The Genetic Testing of Pets Will Soon Be Commonplace

Using genetic testing to predict, and plan for, a pet’s healthcare will become more common as prices for the tests plunge. This will bring good things to pet care but it should also cause some concern.

According to the American Veterinary Medical Association, genetic testing will increasingly be used to help pet create a healthcare plan that will greatly improve their pet’s quality of life.

For instance, the testing can show whether a dog is going to develop heart disease, allergies or hip dysplasia.

Up until recently, the cost of this testing was too high to be used in everyday veterinary medicine. Rather, genetic testing was used by breeders of certain “high value” animals to breed-out certain conditions that were incurable – most notably eye maladies.

However, in recent years the cost of genetic testing has decreased dramatically. It may soon be offered as an option to everyday pet owners.

A Brave New World

Owners of mixed-breed animals may soon be able to tell what sorts of future health problems have been “baked into” their pet’s genes.

Early medical intervention may then be used to delay the onset of problems, or to make certain health conditions less debilitating when they do arise.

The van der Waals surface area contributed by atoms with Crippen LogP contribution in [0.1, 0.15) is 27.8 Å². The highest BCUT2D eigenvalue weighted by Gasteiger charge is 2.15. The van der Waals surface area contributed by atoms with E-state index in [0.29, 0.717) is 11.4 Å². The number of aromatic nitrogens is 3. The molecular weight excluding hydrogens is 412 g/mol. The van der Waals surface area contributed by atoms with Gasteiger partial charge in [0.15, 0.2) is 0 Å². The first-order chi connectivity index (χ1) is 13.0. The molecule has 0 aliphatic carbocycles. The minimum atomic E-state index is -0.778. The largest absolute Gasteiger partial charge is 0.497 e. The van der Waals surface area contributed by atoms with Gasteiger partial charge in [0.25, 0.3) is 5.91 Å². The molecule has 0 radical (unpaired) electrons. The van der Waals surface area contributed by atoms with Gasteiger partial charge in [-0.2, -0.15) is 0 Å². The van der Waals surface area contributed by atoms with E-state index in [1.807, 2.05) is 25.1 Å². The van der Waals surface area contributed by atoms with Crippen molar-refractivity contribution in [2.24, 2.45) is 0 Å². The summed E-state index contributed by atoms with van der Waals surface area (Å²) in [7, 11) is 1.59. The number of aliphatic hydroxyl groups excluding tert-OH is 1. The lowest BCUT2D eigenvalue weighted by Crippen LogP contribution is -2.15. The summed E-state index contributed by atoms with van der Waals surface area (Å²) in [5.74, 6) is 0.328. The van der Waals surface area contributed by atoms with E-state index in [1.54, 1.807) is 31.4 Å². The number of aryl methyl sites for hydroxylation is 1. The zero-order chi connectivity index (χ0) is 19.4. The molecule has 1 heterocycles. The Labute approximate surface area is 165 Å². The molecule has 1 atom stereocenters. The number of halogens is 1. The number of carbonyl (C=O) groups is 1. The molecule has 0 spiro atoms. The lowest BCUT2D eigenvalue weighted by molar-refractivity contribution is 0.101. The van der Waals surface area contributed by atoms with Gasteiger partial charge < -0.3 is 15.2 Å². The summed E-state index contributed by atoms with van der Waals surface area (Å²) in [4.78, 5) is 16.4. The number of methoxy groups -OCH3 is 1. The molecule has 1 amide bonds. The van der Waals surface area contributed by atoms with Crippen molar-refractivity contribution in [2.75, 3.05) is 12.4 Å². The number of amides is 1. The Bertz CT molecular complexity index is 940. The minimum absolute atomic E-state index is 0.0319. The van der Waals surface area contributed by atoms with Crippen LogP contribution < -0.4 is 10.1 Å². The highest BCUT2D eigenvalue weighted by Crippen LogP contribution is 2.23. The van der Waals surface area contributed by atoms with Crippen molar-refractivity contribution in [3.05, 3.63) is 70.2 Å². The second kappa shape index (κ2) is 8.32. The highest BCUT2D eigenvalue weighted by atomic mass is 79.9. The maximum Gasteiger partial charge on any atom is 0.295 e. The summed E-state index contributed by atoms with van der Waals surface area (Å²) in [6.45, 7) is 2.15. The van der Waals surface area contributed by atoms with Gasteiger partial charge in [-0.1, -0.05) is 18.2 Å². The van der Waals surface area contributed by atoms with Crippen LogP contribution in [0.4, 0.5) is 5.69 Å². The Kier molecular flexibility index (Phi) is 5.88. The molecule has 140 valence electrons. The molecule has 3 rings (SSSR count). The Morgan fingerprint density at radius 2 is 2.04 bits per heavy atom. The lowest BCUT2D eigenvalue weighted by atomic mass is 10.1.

“Knowledge is power, and the knowledge of genetic predisposition also paves the path to proper diagnosis and treatment in veterinary clinics across the world.

“Recognizing the heritability of common illnesses like allergies and some gastrointestinal diseases help veterinarians know that their patients are dealing with a life-long issue and not simply experiencing an episodic event,” the AVMA said, in a statement.

But There May Be a Downside

While genetic testing may give veterinarians effective new tools, it also carries the potential for abuse.

For instance, if genetic testing gets cheap enough it could be used in shelters to determine which animals are more genetically sound and thus “worthy” of keeping around – and which ones are more likely to develop health problems.

Think about it: genetic testing could be seen as a practical tool for deciding which animals live or die. It may even be hailed as an ethical way of reducing the population of feral or abandoned pets in shelters.

Yes, that seems far-fetched and grotesque — but humans have been known to do worse things. Therefore, the genetic testing of pets must never be allowed to become an ethical “gateway drug.” Who knows where that might lead?

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